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Checklist S10861002

Hayward Regional Shoreline, Alameda County, California, US ( Map ) ( Hotspot )
Date and Effort
Sat Sep 29, 1984 3:00 PM
Party Size:
Steve Summers
1 species total

After driving all day from Santa Maria we (Mike Robbins, Ray Ekstrom, Alan Barron, Neil Clark, and Carol Yoder) arrived at Hayward Regional Shoreline Park (at the end of Winton St.) around 1500. We were immediately informed by other birders in the parking lot that the Dusky Warbler (Phylloscopus fuscatus) was still there! After a few minutes of waiting the bird appeared. It was along a chain link fence in the weedy, brushy growth at the base of the fence. The surrounding area was nothing but weedy landfill and diked water areas. It was kind of like birding in a vacant lot. However there was a Dusky Warbler there!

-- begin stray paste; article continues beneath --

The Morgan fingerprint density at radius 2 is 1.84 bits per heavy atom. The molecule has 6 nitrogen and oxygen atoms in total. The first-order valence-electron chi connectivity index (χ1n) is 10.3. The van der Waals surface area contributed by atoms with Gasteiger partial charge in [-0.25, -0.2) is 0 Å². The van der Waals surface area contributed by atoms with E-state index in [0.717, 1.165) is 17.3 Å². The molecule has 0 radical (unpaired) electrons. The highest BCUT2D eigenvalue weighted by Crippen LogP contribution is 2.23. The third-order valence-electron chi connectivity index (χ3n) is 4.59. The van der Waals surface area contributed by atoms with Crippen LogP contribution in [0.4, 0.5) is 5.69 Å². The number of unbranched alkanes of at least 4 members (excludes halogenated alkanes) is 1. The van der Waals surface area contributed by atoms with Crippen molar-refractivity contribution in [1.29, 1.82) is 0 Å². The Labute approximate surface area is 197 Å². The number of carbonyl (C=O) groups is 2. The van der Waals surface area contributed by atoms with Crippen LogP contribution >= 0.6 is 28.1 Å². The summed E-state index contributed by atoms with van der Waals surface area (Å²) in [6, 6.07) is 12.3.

The warbler was the size of a small North American Wood Warbler. It stayed low to the ground or on the ground. It would appear and disappear out of the brush and weeds. It was very active and flirty, often flicked its wings. Its crown, nape, back and rump were a uniform dark (dusky) warm brown. It had a buffy eye-stripe, over a dark eye with a dark (brown) eyeline. Its throat and belly were whitish or cream. Its breast was darker and buffier than throat and belly and slightly blotchy. Some of the buffy blotches on the breast almost appeared dull yellow in good light. The tail was brown, short and squared or slightly rounded. The wings were brown (like back) with no wing bars. The bill was dark pointed and thin - it was not excessively long or short. All in all it really is a somewhat drab bird but what it lacks in looks it makes up for in rarity. This is the second California record and seventh North American record for this species.


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